Opinions, best practices and research into B2B marketing strategy and practices

Why don’t engineers trust blogs?

A fashion blogger sitting at a desk

A blog can be many things. Fashion, food and lifestyle bloggers saturate the internet with millions of posts daily. But in B2B, do engineers have the same love affair with blogs?

When engineers were asked what source of blog content they think is credible, nine out of 10 thought industry association blogs were the most credible. Independent blogs, on the other hand, were less popular. Have marketers gone too far and compromised the credibility of technical blogs? Is this why many engineers feel uncomfortable blogging because they don’t view it as a serious platform to share knowledge?

Edwin Russell, Technical Director at Camsensor Technologies, is one such engineer finding it difficult to trust marketers. It’s likely Edwin’s concerns are shared by many engineers in different industries.

He believes a gap exists between what engineers want and what marketers deliver. Blogs littered with propaganda have led to some skepticism in the B2B world. This is a crying shame because engineers possess a wealth of expertise, especially in the realm of technology. And blogs are the perfect platform for thought leadership.

Edwin has been working at Camsensor Technologies since the nineties and says he still learns new things every day. Working with a marketer, it would be challenging to relay all the necessary knowledge to someone who, in his opinion, doesn’t get it anyway. He likes the idea of sharing industry knowledge through blogging yet recoils when he sees or hears the word ‘blog’: “I’ve got a block for blogs. Can we call it something else?”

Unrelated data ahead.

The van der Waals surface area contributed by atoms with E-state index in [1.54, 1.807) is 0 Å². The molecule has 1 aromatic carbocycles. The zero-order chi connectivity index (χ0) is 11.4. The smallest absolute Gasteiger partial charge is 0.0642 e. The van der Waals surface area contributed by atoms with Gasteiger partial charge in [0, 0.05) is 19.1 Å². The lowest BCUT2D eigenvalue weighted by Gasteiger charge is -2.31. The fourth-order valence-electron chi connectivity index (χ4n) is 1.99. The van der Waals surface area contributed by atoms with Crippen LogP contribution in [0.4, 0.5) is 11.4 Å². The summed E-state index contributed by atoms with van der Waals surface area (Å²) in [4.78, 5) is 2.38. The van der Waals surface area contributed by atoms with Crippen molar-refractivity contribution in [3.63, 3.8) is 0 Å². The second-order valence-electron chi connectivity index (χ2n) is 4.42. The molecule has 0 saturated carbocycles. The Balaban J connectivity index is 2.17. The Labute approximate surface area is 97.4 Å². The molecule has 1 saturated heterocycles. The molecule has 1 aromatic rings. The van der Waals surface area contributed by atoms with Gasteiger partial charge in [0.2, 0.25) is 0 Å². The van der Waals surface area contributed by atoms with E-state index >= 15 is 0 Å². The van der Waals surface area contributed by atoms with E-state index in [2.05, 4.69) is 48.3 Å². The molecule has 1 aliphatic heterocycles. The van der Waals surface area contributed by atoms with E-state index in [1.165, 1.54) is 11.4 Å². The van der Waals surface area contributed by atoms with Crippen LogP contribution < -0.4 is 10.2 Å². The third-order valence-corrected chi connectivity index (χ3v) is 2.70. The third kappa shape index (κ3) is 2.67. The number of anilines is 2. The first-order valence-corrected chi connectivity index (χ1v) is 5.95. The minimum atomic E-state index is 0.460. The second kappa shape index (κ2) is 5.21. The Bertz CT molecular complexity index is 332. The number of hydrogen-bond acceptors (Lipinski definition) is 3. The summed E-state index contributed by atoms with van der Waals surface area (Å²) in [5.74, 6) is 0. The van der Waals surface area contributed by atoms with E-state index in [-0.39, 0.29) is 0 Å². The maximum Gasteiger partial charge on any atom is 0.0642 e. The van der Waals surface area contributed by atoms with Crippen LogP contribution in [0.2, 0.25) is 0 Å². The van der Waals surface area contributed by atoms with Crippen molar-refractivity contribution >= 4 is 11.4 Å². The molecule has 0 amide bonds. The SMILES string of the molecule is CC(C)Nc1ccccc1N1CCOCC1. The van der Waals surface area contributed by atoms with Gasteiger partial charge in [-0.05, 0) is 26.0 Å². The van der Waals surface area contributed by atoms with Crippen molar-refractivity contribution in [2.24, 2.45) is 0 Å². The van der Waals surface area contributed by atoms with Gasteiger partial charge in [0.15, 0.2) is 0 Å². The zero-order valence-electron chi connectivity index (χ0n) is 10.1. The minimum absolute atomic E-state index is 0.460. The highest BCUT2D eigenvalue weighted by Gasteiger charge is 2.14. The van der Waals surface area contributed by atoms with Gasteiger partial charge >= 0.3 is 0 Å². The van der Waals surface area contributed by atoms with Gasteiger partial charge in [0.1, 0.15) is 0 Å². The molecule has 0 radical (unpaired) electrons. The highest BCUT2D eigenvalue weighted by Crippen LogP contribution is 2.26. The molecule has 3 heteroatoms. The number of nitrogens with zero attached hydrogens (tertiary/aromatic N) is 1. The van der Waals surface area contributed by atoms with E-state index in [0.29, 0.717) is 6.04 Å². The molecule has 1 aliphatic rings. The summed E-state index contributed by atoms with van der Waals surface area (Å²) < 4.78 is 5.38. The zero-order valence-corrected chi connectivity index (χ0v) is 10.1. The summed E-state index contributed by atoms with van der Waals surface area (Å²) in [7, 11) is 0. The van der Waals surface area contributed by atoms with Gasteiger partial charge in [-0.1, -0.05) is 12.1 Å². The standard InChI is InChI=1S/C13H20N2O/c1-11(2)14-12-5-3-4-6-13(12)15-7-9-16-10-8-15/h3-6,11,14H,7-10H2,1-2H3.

Some of his marketing challenges include staying connected with everyone in the industry, including knowing what competitors are doing. Commercial confidence is another concern. Where is the line between sharing and over sharing? Giving away company secrets is a no-no, especially when it comes to cutting edge technologies. Ensuring such sensitivities are considered on a public-facing blog is a must for engineers.

At the moment, Camsensor Technologies tends to do sales the way they’ve always done it – the sales executive dropping in for “a chat” with existing and potential customers. But Edwin wants to find ways to reach customers without having to meet them in person.

Despite his concerns, he remains optimistic about rekindling his relationship with marketers, and he thinks that marketing can help his company develop better customer relationships. “I know blogging will help us – for sure.”

While a blog would help address some of the challenges he mentions, there is merit to what Edwin has to say about blogs. If marketers close the gap and regain the trust, would this help to overcome the engineer’s resistance to blogging? And if we do away with the word ‘blog’, what can we call it?

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Pha Khem

My career moves to date have taken me from my home town Melbourne, to London and finally to Copenhagen where I work as a copywriter and project manager for cylindr BBN. I’ve worked in both the public and private sector, quite often capitalizing on my communication skills. My interests lie in public health, sustainability and corporate social responsibility. As a qualified dietitian, I enjoy working with food chemistry and human physiology yet can lend a hand with writing highly technical copy for a wide mix of industries.